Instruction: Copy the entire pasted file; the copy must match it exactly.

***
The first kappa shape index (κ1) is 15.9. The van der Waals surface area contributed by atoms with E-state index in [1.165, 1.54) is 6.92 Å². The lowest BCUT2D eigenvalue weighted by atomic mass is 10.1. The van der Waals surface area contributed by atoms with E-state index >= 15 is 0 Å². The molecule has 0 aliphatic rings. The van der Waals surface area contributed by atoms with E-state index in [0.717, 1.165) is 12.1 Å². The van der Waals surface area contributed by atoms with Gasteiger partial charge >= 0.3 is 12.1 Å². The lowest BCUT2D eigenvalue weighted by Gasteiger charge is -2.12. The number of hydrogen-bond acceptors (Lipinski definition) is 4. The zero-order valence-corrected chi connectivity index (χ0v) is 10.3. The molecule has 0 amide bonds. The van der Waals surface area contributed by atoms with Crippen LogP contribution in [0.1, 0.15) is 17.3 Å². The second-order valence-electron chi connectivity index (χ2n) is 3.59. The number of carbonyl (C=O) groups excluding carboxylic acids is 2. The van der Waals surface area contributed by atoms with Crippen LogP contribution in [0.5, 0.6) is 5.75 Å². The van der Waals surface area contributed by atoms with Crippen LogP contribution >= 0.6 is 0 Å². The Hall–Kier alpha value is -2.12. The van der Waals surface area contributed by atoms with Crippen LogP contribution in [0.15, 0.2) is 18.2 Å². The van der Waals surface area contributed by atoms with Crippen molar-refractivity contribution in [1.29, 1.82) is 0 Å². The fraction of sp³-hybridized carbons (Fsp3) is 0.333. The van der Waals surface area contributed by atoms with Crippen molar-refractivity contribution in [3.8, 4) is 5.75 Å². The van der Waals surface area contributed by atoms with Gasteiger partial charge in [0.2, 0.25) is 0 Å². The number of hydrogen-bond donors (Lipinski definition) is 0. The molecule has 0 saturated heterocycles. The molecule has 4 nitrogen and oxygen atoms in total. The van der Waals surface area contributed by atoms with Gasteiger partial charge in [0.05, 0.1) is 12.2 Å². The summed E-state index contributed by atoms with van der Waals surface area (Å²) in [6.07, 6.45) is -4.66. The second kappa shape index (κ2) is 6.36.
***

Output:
The first kappa shape index (κ1) is 15.9. The van der Waals surface area contributed by atoms with E-state index in [1.165, 1.54) is 6.92 Å². The lowest BCUT2D eigenvalue weighted by atomic mass is 10.1. The van der Waals surface area contributed by atoms with E-state index >= 15 is 0 Å². The molecule has 0 aliphatic rings. The van der Waals surface area contributed by atoms with E-state index in [0.717, 1.165) is 12.1 Å². The van der Waals surface area contributed by atoms with Gasteiger partial charge >= 0.3 is 12.1 Å². The lowest BCUT2D eigenvalue weighted by Gasteiger charge is -2.12. The number of hydrogen-bond acceptors (Lipinski definition) is 4. The zero-order valence-corrected chi connectivity index (χ0v) is 10.3. The molecule has 0 amide bonds. The van der Waals surface area contributed by atoms with Crippen LogP contribution in [0.1, 0.15) is 17.3 Å². The second-order valence-electron chi connectivity index (χ2n) is 3.59. The number of carbonyl (C=O) groups excluding carboxylic acids is 2. The van der Waals surface area contributed by atoms with Crippen LogP contribution in [0.5, 0.6) is 5.75 Å². The van der Waals surface area contributed by atoms with Crippen LogP contribution >= 0.6 is 0 Å². The Hall–Kier alpha value is -2.12. The van der Waals surface area contributed by atoms with Crippen LogP contribution in [0.15, 0.2) is 18.2 Å². The van der Waals surface area contributed by atoms with Crippen molar-refractivity contribution in [1.29, 1.82) is 0 Å². The fraction of sp³-hybridized carbons (Fsp3) is 0.333. The van der Waals surface area contributed by atoms with Crippen molar-refractivity contribution in [3.8, 4) is 5.75 Å². The van der Waals surface area contributed by atoms with Gasteiger partial charge in [0.2, 0.25) is 0 Å². The number of hydrogen-bond donors (Lipinski definition) is 0. The molecule has 0 saturated heterocycles. The molecule has 4 nitrogen and oxygen atoms in total. The van der Waals surface area contributed by atoms with Gasteiger partial charge in [0.05, 0.1) is 12.2 Å². The summed E-state index contributed by atoms with van der Waals surface area (Å²) in [6.07, 6.45) is -4.66. The second kappa shape index (κ2) is 6.36.